Horace (65-8 B.C.), a master of precision and irony is perhaps the most perfect poet of the Augustan (or Golden) Age of Latin literature. Horace's Odes--allusive and exquisitely crafted poems of politics and the all-too-fleeting pleasures of friendship, love and wine - are without parallel in their influence on European literature. The Epodes, by contrast, are most notable for their coarse abuse and lively obscenity. Together they form a body of Latin poetry equaled only by Virgil's. This fine modern translation by W.G. Shepherd (himself a distinguished poet) will let readers today appreciate for themselves a writer who is both supremely civilized and supremely haunting.
Horace (65-8 bc) was one of the greatest poets of the Golden or Augustan age of Latin literature, a master of precision and irony who brilliantly transformed early Greek iambic and lyric poetry into sophisticated Latin verse of outstanding beauty. Offering allusive and exquisitely crafted insights into the brief joys of the present and the uncertain nature of the future, his Odes and Epodes explore such diverse themes as the virtues of pastoral life, the joys of wine, friendship and love, and the poet's personal anguish following Brutus' defeat at the battle of Phillipi. Ranging from subtle and tender hymns to the gods to bawdy celebrations of human passions, they remain among the most influential of all poems, inspiring poets from the Roman era to the European Renaissance, the Enlightenment and beyond.
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Quintus Horatius Flaccus was born in 6 B.C. at Venusia in Apulia. His father, though once a slave, had made enough money as an auctioneer to send his son to a well-known school in Rome and subsequently to university in Athens. There Horace joined Brutus army and served on his staff until the defeat at Philippi in 42 BC. On returning to Rome, he found that his father was dead and his property had been confiscated, but he succeeded in obtaining a secretarial post in the treasury, which gave him enough to live on. The poetry he wrote in the next few years impressed Virgil, who introduced him to the great patron Maecenas in 38 BC. This event marked the beginning of a life-long friendship. From now on Horace had no financial worries; he moved freely among the leading poets and statesmen of Rome; his work was admired by Augustus, and indeed after Virgils death in 19 BC he was virtually Poet Laureate. Horace died in 8 BC, only a few months after Maecenas.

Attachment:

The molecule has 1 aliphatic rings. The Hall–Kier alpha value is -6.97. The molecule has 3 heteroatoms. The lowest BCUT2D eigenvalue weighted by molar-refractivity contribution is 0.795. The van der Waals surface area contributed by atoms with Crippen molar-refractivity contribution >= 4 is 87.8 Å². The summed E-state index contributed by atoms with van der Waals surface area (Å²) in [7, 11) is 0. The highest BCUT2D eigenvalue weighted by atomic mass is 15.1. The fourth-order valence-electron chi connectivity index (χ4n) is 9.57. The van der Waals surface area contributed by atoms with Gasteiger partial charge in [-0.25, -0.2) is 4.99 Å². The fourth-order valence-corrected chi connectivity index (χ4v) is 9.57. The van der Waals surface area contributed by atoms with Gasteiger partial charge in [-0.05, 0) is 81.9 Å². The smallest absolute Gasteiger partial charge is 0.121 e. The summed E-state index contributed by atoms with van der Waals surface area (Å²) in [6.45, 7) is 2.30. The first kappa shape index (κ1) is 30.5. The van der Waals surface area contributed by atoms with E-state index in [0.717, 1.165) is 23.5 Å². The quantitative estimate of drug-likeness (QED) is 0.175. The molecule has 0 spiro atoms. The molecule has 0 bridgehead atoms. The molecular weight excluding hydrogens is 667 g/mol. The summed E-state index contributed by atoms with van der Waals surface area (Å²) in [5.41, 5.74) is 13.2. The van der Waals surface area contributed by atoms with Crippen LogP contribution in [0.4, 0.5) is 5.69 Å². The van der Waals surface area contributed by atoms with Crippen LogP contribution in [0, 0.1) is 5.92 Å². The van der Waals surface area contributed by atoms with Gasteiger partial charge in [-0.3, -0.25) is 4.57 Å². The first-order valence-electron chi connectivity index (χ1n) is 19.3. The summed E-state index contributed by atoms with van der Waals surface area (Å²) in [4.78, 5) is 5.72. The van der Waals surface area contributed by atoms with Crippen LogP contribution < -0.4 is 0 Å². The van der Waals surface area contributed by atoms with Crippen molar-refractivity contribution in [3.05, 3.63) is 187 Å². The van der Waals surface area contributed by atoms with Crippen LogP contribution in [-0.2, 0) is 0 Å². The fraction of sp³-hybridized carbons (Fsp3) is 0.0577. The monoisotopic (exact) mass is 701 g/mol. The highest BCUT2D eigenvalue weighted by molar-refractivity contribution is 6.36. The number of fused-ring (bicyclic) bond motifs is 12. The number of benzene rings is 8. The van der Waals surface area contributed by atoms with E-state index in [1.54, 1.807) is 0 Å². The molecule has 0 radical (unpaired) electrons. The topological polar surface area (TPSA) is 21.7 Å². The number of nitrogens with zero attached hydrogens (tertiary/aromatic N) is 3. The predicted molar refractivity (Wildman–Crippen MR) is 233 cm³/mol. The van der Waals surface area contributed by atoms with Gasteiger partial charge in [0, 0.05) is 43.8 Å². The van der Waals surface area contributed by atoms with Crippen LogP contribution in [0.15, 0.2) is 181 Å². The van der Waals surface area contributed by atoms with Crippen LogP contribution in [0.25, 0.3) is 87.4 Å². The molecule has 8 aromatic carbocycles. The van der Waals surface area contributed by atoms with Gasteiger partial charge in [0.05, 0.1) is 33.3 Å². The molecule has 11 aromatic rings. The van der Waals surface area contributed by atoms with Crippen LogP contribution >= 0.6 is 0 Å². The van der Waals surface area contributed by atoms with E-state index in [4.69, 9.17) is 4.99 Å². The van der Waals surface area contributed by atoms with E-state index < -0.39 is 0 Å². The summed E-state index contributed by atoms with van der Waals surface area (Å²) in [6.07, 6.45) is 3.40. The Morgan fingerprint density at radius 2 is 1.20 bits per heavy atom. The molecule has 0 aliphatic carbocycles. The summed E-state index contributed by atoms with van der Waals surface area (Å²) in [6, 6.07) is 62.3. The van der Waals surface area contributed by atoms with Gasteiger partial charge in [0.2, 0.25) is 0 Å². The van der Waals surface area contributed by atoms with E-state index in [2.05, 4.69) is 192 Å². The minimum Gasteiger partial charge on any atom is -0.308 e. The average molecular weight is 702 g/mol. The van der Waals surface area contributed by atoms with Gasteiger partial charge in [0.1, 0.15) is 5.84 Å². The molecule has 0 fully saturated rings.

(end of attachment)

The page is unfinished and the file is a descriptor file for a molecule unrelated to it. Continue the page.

Betty Radice read classics at Oxford, then married and, in the intervals of bringing up a family, tutored in classics, philosophy and English. She became joint editor of the Penguin Classics in 1964. As well as editing the translation of Livys The War with Hannibal she translated Livys Rome and Italy, Plinys Letters, The Letters of Abelard and Heloise and Erasmuss Praise of Folly, and also wrote the introduction to Horaces Complete Odes and Epodes, all for the Penguin Classics. She also edited Edward Gibbons Memoirs of My Life for the Penguin English Library, and edited and annotated her translation of the younger Plinys works for the Loeb Library of Classics and translated from Renaissance Latin, Greek and Italian for the Officina Bodoni of Verona. She collaborated as a translator in the Collected Works of Erasmus, and was the author of the Penguin Reference Book Whos Who in the Ancient World. Betty Radice was an honorary fellow of St Hildas College, Oxford, and a vice-president of the Classical Association. Betty Radice died in 1985.
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